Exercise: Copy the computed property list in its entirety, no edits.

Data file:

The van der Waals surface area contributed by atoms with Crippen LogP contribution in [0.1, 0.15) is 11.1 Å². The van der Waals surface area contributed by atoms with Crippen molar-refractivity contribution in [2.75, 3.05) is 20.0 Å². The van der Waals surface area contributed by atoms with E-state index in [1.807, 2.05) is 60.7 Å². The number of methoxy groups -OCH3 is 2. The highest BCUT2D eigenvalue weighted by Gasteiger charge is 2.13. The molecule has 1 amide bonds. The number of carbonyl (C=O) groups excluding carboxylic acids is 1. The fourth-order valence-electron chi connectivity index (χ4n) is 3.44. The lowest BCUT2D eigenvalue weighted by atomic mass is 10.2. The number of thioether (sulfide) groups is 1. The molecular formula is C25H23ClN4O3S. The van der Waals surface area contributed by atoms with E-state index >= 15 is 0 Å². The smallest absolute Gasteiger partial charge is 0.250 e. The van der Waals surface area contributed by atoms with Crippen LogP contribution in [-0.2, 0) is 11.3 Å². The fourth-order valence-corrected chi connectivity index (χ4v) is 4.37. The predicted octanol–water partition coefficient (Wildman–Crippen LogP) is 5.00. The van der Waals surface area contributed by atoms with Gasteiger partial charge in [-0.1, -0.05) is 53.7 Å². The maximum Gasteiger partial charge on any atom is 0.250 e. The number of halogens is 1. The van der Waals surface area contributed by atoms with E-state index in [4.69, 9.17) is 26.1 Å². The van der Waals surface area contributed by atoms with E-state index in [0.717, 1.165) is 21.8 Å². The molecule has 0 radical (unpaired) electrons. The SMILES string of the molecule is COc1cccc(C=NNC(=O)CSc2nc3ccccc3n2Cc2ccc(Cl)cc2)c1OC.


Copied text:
The van der Waals surface area contributed by atoms with Crippen LogP contribution in [0.1, 0.15) is 11.1 Å². The van der Waals surface area contributed by atoms with Crippen molar-refractivity contribution in [2.75, 3.05) is 20.0 Å². The van der Waals surface area contributed by atoms with E-state index in [1.807, 2.05) is 60.7 Å². The number of methoxy groups -OCH3 is 2. The highest BCUT2D eigenvalue weighted by Gasteiger charge is 2.13. The molecule has 1 amide bonds. The number of carbonyl (C=O) groups excluding carboxylic acids is 1. The fourth-order valence-electron chi connectivity index (χ4n) is 3.44. The lowest BCUT2D eigenvalue weighted by atomic mass is 10.2. The number of thioether (sulfide) groups is 1. The molecular formula is C25H23ClN4O3S. The van der Waals surface area contributed by atoms with E-state index >= 15 is 0 Å². The smallest absolute Gasteiger partial charge is 0.250 e. The van der Waals surface area contributed by atoms with Crippen LogP contribution in [-0.2, 0) is 11.3 Å². The fourth-order valence-corrected chi connectivity index (χ4v) is 4.37. The predicted octanol–water partition coefficient (Wildman–Crippen LogP) is 5.00. The van der Waals surface area contributed by atoms with Gasteiger partial charge in [-0.1, -0.05) is 53.7 Å². The maximum Gasteiger partial charge on any atom is 0.250 e. The number of halogens is 1. The van der Waals surface area contributed by atoms with E-state index in [4.69, 9.17) is 26.1 Å². The van der Waals surface area contributed by atoms with E-state index in [0.717, 1.165) is 21.8 Å². The molecule has 0 radical (unpaired) electrons. The SMILES string of the molecule is COc1cccc(C=NNC(=O)CSc2nc3ccccc3n2Cc2ccc(Cl)cc2)c1OC.